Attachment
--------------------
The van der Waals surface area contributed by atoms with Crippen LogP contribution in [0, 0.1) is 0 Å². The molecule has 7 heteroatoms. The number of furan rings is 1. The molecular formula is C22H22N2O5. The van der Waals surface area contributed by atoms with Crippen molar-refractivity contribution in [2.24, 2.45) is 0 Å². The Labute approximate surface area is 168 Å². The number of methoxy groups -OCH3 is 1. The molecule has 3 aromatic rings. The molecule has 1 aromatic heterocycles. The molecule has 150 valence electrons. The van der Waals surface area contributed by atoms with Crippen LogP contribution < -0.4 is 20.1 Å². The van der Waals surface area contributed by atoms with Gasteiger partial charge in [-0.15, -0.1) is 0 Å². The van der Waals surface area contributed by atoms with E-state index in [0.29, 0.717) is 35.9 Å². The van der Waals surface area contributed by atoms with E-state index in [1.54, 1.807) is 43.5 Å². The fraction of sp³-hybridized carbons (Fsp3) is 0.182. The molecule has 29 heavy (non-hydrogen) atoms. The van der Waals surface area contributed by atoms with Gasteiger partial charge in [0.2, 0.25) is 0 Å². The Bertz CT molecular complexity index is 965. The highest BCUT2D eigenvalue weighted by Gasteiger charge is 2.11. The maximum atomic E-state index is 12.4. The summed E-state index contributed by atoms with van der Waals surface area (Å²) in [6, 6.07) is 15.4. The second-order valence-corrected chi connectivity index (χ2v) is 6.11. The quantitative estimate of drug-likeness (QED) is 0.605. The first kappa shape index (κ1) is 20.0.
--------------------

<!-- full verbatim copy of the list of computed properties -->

The van der Waals surface area contributed by atoms with Crippen LogP contribution in [0, 0.1) is 0 Å². The molecule has 7 heteroatoms. The number of furan rings is 1. The molecular formula is C22H22N2O5. The van der Waals surface area contributed by atoms with Crippen molar-refractivity contribution in [2.24, 2.45) is 0 Å². The Labute approximate surface area is 168 Å². The number of methoxy groups -OCH3 is 1. The molecule has 3 aromatic rings. The molecule has 1 aromatic heterocycles. The molecule has 150 valence electrons. The van der Waals surface area contributed by atoms with Crippen LogP contribution < -0.4 is 20.1 Å². The van der Waals surface area contributed by atoms with Gasteiger partial charge in [-0.15, -0.1) is 0 Å². The van der Waals surface area contributed by atoms with E-state index in [0.29, 0.717) is 35.9 Å². The van der Waals surface area contributed by atoms with E-state index in [1.54, 1.807) is 43.5 Å². The fraction of sp³-hybridized carbons (Fsp3) is 0.182. The molecule has 29 heavy (non-hydrogen) atoms. The van der Waals surface area contributed by atoms with Gasteiger partial charge in [0.2, 0.25) is 0 Å². The Bertz CT molecular complexity index is 965. The highest BCUT2D eigenvalue weighted by Gasteiger charge is 2.11. The maximum atomic E-state index is 12.4. The summed E-state index contributed by atoms with van der Waals surface area (Å²) in [6, 6.07) is 15.4. The second-order valence-corrected chi connectivity index (χ2v) is 6.11. The quantitative estimate of drug-likeness (QED) is 0.605. The first kappa shape index (κ1) is 20.0.